Should the US Lower Tax Rates on US Multi-National Corporations?

Should the US lower its tax rates to allow US multi-national corporations (USMNCs) to repatriate earnings allegedly re-invested offshore?

In the news, several USMNCs are lobbying the President and Congress to further lower the tax rate on repatriation of earnings allegedly re-invested in offshore operations that was proposed by the White House to be taxed at 15%.  This Reuter's Article, suggests that the USMNCs are seeking to lower the current 35% tax rate on repatriation of earnings to 3.5% tax rate on earnings already invested abroad in illiquid assets, such as factories, and 8.75% tax rate on earnings cash and liquid assets.

The Reuter's article speculates that the repatriated earnings/cash and taxes raised from the repatriated earnings/cash could raise tax revenues and funds the expansion of the US economy:  "If the $2.6 trillion overseas were repatriated at once, two things would happen.  First, Washington would get a big jolt of tax revenue.  Second, repatriated profits not collected by the Internal Revenue Service could be put to use in the economy."

The last time the US had a "tax repatriation holiday" was in 2004-2005, and the results of the tax repatriation holiday show that the alleged reinvestment into the US economy by the USMNCs that took advantage of the 5.25% lowered rate on the repatriation of earnings did not occur.  In 2001, as noted in the Reuter's article, the Senate held a hearing into the effects of the 2004 repatriation holiday and determined that the repatriation cost the US treasury at least $3.3 billion in net revenue over 10 years and produced no appreciable increase in U.S. jobs or domestic investment.  Instead, the repatriated funds were used to buy back shares and to pay executive bonuses.

Finally, the Reuter's article notes that this may be an effort of lobbyists for the USMNCs to signal the log fight ahead to achieve the new repatriation tax holiday by initially setting the percentages low, and therefore reaching a "compromise" at a slightly higher percentage.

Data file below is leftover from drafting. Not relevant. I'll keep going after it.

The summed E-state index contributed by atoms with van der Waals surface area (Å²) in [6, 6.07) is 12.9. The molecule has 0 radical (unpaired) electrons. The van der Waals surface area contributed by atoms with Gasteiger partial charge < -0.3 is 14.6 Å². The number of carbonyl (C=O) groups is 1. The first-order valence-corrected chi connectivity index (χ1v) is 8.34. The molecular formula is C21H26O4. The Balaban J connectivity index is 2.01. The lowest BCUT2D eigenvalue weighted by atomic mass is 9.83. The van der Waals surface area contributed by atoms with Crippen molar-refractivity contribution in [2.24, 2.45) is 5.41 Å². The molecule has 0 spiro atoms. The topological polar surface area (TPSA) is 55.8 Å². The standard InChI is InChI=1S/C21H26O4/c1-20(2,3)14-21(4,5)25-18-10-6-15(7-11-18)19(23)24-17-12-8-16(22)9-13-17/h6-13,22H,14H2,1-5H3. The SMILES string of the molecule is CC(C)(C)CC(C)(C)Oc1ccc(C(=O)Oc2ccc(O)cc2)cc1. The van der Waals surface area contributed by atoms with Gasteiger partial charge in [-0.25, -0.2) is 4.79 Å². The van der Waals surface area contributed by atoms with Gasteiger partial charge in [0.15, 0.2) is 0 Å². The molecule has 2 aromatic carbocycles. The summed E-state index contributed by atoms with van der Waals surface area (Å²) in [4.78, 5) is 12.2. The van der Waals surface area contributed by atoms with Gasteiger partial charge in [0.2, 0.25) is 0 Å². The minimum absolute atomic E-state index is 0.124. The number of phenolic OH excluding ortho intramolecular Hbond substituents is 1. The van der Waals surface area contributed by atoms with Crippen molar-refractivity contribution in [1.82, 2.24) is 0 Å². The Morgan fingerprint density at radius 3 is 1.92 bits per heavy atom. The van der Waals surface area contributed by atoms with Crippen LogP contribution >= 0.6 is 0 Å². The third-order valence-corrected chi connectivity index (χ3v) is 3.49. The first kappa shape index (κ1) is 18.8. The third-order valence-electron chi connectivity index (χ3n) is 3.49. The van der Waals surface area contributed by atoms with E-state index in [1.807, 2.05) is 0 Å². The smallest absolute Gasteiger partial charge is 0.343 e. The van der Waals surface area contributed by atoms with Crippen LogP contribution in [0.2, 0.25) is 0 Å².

The Reuter's article raises a fundamental question, namely: Should Congress and the President be considering passing tax reform implementing a reduced tax rate for the repatriation of earnings, or should we be looking at other ways to reform the current corporate tax "imbalance" problems, when there are no benefits (as reflected in the most recent tax repatriation holiday)?

This Bloomberg article suggests that the benefits of a tax repatriation holiday touted by USMNCs are just myths as follows:

  1. The article stats by quoting Trump's economic advisor touting that the repatriation of earnings will cause a boost to the U.S. economy.  Contrast this statement with the Senate PSI findings of fact in its 2001 study on the 2004 tax repatriation holiday, where the Senate PSI determined that after repatriation over $150 billion dollars, the top 15 USMNCs actually reduced its workforce by 20,931 jobs.  Also there was no new R&D expenditure by the top 15 USMNCs that took advantage of the tax repatriation.
  2. The article then states that companies have been borrowing funds in the US at historic rates and that any perceived additional tax revenues would have to be low enough to incentivize the companies to forego borrowing the money and repatriating the offshore earnings/funds.  Contrast this point with the Senate PSI findings that the repatriation holiday actually reduced tax collection by $3.3 billion over 10 years, and leads to the conclusion that a tax repatriation holiday would not generate tax revenue because the tax rate would have to be so low, and historically speaking there would be a net loss over 10 years of taxable revenue attributable to the tax holiday.